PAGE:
Women and Periodontal Health
Throughout a woman’s life, hormonal changes affect tissue throughout the body. Fluctuations in hormonal levels occur during puberty, pregnancy and menopause. At these times, the chance of periodontal disease may increase, requiring special care of your oral region.
- During puberty, there is increased production of sex hormones. These higher hormone levels increase gum sensitivity and lead to greater irritation from plaque and food particles. The gums can become swollen, turn red, and feel tender.
- Similar symptoms occasionally appear several days before menstruation. Bleeding of the gums, bright red swelling between the teeth and gum, or sores on the inside of the cheek may occur.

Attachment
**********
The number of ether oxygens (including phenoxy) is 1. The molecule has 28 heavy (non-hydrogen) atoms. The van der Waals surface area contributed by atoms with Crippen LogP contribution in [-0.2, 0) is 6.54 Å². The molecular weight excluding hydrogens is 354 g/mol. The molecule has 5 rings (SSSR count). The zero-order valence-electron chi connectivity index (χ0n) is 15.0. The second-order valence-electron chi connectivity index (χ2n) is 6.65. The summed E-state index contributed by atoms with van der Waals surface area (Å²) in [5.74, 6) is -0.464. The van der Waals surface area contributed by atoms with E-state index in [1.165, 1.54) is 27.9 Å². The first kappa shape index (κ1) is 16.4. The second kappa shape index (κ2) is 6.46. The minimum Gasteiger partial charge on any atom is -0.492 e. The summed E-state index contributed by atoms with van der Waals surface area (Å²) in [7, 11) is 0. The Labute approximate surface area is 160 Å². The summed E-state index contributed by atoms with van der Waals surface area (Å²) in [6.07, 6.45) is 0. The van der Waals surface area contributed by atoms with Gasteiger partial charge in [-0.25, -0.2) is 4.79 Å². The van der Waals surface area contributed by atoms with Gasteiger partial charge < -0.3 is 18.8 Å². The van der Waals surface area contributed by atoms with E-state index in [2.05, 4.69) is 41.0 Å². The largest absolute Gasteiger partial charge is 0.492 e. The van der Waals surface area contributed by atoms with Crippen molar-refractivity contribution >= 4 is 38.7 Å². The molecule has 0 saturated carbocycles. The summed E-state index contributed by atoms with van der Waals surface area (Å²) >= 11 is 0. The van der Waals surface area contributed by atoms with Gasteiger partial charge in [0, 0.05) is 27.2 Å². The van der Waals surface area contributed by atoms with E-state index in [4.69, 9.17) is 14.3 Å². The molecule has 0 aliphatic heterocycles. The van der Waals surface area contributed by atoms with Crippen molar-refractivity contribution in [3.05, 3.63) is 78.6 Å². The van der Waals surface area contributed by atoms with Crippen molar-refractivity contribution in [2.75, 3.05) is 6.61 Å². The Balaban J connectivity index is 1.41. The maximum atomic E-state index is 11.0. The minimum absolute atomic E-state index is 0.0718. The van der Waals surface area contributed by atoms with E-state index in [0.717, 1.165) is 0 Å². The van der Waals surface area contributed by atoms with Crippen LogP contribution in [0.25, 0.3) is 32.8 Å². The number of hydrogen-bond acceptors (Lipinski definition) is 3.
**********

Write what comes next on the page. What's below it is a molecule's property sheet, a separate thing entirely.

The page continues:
- Your gums and teeth are also affected during pregnancy. Between the second and eighth month, gums may also swell, bleed, and become red or tender. For more information, see the section of our website labeled Pregnancy and Periodontal Disease under the Mouth-Body Connection tab.
Swelling, bleeding, and tenderness of the gums may also occur when you are taking oral contraceptives, which are synthetic hormones. You should always mention any prescriptions you are taking, including oral contraceptives, prior to medical or dental treatment.
Changes in the look and feel of your mouth may occur if you are menopausal or post-menopausal. They include: feeling pain and burning in your gum tissue and salty, peppery, sour tastes, and dry mouth. Careful oral hygiene at home and professional cleaning may help relieve these symptoms.